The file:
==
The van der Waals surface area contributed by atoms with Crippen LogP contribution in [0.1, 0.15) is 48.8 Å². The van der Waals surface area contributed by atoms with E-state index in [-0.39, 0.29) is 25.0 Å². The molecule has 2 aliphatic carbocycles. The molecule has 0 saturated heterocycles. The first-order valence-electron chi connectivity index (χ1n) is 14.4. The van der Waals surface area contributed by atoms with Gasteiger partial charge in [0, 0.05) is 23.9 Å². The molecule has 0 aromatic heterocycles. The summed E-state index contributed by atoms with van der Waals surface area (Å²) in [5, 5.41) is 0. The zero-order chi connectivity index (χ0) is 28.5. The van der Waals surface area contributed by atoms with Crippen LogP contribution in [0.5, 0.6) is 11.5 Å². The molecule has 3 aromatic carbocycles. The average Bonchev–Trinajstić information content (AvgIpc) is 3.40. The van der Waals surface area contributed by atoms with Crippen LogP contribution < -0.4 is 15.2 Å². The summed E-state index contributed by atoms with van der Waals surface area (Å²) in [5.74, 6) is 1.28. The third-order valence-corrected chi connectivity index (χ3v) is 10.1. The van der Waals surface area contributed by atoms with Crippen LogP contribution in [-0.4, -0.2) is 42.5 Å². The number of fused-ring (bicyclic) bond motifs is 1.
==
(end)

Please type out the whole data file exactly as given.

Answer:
The van der Waals surface area contributed by atoms with Crippen LogP contribution in [0.1, 0.15) is 48.8 Å². The van der Waals surface area contributed by atoms with E-state index in [-0.39, 0.29) is 25.0 Å². The molecule has 2 aliphatic carbocycles. The molecule has 0 saturated heterocycles. The first-order valence-electron chi connectivity index (χ1n) is 14.4. The van der Waals surface area contributed by atoms with Gasteiger partial charge in [0, 0.05) is 23.9 Å². The molecule has 0 aromatic heterocycles. The summed E-state index contributed by atoms with van der Waals surface area (Å²) in [5, 5.41) is 0. The zero-order chi connectivity index (χ0) is 28.5. The van der Waals surface area contributed by atoms with Crippen LogP contribution in [0.5, 0.6) is 11.5 Å². The molecule has 3 aromatic carbocycles. The average Bonchev–Trinajstić information content (AvgIpc) is 3.40. The van der Waals surface area contributed by atoms with Crippen LogP contribution < -0.4 is 15.2 Å². The summed E-state index contributed by atoms with van der Waals surface area (Å²) in [5.74, 6) is 1.28. The third-order valence-corrected chi connectivity index (χ3v) is 10.1. The van der Waals surface area contributed by atoms with Crippen LogP contribution in [-0.4, -0.2) is 42.5 Å². The number of fused-ring (bicyclic) bond motifs is 1.